Someone very close to me, an inspiring and affable man who has loved me unconditionally my entire life, lost his job recently. To me, this is an utterly absurd miscalculation by his employer. For him, it isn’t simply a loss of income, but a loss of identity that has completely sapped his self-worth. His reaction has provided me with an important realization — I don’t want to derive my self-worth from my career. In fact, I don’t want to derive my self-worth from anything external to my own being.
I have struggled with depression on and off since I was a teenager. I know what it means to feel hollow and worthless. For most of my life, my self-worth came from academic success. The main problem was that, despite my general intellectual prowess, I would descend into a deep depression whenever I failed to meet my own expectations or — more specifically — the expectations I thought other people had for me.
Like my friend, my confidence and happiness hinged on this one aspect of myself. This is not a healthy way to live, nor is it a particularly uncommon issue. Learning to diversify our sense of self and cultivating an internal appreciation for one’s existence isn’t easy, but I’ve found it is possible.
Introspection is key. The process must begin with some serious time spent just noticing yourself. What is it that you have deemed worthy about yourself? Your job? Your looks? Your smarts? Your relationship? Is it one thing or a multitude of aspects of yourself that instills you with a sense of worth? If one fails (you receive a poor grade or get let go from your job or you gain the weight back) do you still recognize that you have worth?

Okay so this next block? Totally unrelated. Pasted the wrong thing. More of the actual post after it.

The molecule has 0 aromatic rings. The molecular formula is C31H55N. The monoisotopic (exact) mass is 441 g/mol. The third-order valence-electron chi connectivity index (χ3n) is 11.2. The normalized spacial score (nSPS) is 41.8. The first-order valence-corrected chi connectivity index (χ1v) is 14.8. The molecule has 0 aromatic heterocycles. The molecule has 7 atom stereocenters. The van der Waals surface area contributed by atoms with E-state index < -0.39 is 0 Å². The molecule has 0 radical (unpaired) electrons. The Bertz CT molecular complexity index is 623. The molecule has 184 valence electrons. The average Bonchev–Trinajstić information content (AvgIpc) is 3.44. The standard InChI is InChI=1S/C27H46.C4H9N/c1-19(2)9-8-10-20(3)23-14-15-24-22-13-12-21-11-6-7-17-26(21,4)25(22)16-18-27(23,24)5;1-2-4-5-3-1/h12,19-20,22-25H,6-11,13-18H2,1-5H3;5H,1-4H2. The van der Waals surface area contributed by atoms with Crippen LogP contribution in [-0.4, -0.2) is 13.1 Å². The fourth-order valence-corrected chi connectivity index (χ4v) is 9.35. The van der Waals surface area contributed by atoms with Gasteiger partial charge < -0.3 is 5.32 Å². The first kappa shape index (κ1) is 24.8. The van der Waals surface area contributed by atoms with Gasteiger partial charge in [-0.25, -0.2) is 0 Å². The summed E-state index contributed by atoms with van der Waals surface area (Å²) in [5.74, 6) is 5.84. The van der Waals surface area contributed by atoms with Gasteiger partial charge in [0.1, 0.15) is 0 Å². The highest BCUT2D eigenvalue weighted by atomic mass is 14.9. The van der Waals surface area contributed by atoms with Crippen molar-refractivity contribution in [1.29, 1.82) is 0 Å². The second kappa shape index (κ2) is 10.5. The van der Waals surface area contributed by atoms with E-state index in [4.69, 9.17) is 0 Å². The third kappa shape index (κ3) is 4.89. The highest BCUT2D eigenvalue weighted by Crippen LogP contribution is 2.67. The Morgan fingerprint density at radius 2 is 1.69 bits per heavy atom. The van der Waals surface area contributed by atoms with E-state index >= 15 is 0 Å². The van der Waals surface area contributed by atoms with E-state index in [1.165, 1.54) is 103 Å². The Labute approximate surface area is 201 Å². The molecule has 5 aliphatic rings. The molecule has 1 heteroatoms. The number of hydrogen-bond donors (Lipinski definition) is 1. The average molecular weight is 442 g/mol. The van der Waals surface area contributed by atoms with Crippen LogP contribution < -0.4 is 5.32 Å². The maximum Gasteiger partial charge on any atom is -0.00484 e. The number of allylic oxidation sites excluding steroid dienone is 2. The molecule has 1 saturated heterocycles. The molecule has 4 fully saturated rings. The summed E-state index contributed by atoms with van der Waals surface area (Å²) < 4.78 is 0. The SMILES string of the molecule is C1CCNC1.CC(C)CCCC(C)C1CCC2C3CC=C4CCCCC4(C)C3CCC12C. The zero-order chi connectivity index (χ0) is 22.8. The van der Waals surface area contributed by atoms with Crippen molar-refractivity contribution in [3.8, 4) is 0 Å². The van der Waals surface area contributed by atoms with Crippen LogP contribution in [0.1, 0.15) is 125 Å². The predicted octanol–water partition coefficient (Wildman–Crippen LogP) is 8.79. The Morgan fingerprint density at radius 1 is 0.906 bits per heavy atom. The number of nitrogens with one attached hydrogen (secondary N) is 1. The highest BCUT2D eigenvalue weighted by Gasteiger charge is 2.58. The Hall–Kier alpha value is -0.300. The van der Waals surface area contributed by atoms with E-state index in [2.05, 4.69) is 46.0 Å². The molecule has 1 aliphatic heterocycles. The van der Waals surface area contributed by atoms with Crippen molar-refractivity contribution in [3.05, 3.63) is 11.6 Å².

Are the reasons you deem yourself worthy of existing disproportionately linked to externalities? Or can you trace your self-worth to some internal certainties?
Take stock of your assets. I always did well in a traditional school setting. I was quiet in class, raised my hand to speak and was superb at taking tests. I received praise from my teachers throughout school and went on to graduate from a prestigious university after which I earned a place at an international graduate school. Up until recently, I thought school was the only thing I was good at. I relied on the praise of others and validation from external institutions to maintain my self-worth. I had only invested in one stock and when it dipped, I crashed.
Just three months before I was set to get on a plane to move across the world for graduate school, I had the courage to finally ask myself “Is this really what I want to do?” I realized then that I did not want to go. I had spent the year since graduating from college cultivating my self-worth almost by default because it was the first time since I was a toddler that I wasn’t in school. I realized I was good at and kind of liked my "placeholder" job. I can make new friends and maintain relationships. I can make damn good kale chips and have managed to achieve a level of flexibility in six months of yoga I would have thought impossible just one year ago. I can do more than school and I am more than a GPA.
Diversify. My hiatus from school started out a little shaky — I relapsed into depression as I didn’t have school to provide me with a sense of worth. Still, I managed to come out of it long enough to apply for a job and try yoga for the first time. These two decisions, made in the midst of the oppressive fog of depression, have drastically altered my life for the better. Through my work, I have built friendships, gained responsibility and leadership skills, while being in a place where my schooling matters very little. Yoga has helped me to strengthen my relationship with myself and provided the quiet time necessary to live a more mindful life. It also provided the space I needed to reacquaint myself with my feelings about who I am and what kind of life I want to lead.
Develop a sense of self-worth that originates within yourself. This is not easy and was difficult for me to even imagine a year ago. It comes from recognizing your worth without seeking validation from others. I know I am smart, but not just because I got good grades in school. I know I am a good friend and a pretty good cook and an excellent employee. Of course, validation and praise are always nice — but I can still be secure in my own worth even when I don’t get good feedback.
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